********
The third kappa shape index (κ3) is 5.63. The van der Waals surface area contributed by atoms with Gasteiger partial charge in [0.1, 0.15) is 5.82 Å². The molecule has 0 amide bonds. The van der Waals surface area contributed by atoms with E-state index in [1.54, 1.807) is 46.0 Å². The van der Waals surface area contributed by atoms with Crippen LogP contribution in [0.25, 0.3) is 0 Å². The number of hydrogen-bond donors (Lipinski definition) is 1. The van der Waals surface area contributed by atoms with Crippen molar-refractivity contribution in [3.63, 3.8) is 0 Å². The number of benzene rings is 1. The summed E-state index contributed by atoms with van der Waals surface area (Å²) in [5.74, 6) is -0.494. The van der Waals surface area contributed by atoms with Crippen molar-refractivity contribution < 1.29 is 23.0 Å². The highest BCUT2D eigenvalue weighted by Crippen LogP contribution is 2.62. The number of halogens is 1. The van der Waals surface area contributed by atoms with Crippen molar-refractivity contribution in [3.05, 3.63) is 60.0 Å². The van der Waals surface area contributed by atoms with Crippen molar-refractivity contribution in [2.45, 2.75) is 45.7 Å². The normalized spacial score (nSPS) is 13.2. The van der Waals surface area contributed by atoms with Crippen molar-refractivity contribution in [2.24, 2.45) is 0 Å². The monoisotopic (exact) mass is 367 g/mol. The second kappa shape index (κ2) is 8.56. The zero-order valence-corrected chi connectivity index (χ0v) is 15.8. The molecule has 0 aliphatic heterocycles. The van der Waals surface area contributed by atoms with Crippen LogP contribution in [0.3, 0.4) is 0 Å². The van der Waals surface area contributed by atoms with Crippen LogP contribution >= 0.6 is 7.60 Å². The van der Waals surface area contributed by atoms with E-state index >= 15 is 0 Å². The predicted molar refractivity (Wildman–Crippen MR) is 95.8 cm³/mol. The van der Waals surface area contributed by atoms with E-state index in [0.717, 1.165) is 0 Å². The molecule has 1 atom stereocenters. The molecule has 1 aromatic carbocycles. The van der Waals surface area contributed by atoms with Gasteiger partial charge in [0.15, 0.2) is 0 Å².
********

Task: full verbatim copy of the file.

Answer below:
The third kappa shape index (κ3) is 5.63. The van der Waals surface area contributed by atoms with Gasteiger partial charge in [0.1, 0.15) is 5.82 Å². The molecule has 0 amide bonds. The van der Waals surface area contributed by atoms with E-state index in [1.54, 1.807) is 46.0 Å². The van der Waals surface area contributed by atoms with Crippen LogP contribution in [0.25, 0.3) is 0 Å². The number of hydrogen-bond donors (Lipinski definition) is 1. The van der Waals surface area contributed by atoms with Crippen molar-refractivity contribution in [3.63, 3.8) is 0 Å². The number of benzene rings is 1. The summed E-state index contributed by atoms with van der Waals surface area (Å²) in [5.74, 6) is -0.494. The van der Waals surface area contributed by atoms with Crippen molar-refractivity contribution < 1.29 is 23.0 Å². The highest BCUT2D eigenvalue weighted by Crippen LogP contribution is 2.62. The number of halogens is 1. The van der Waals surface area contributed by atoms with Crippen molar-refractivity contribution in [3.05, 3.63) is 60.0 Å². The van der Waals surface area contributed by atoms with Crippen molar-refractivity contribution in [2.45, 2.75) is 45.7 Å². The normalized spacial score (nSPS) is 13.2. The van der Waals surface area contributed by atoms with Crippen molar-refractivity contribution in [2.24, 2.45) is 0 Å². The monoisotopic (exact) mass is 367 g/mol. The second kappa shape index (κ2) is 8.56. The zero-order valence-corrected chi connectivity index (χ0v) is 15.8. The molecule has 0 aliphatic heterocycles. The van der Waals surface area contributed by atoms with Crippen LogP contribution in [0.3, 0.4) is 0 Å². The van der Waals surface area contributed by atoms with Crippen LogP contribution >= 0.6 is 7.60 Å². The van der Waals surface area contributed by atoms with E-state index >= 15 is 0 Å². The predicted molar refractivity (Wildman–Crippen MR) is 95.8 cm³/mol. The van der Waals surface area contributed by atoms with E-state index in [0.717, 1.165) is 0 Å². The molecule has 1 atom stereocenters. The molecule has 1 aromatic carbocycles. The van der Waals surface area contributed by atoms with Gasteiger partial charge in [0.15, 0.2) is 0 Å².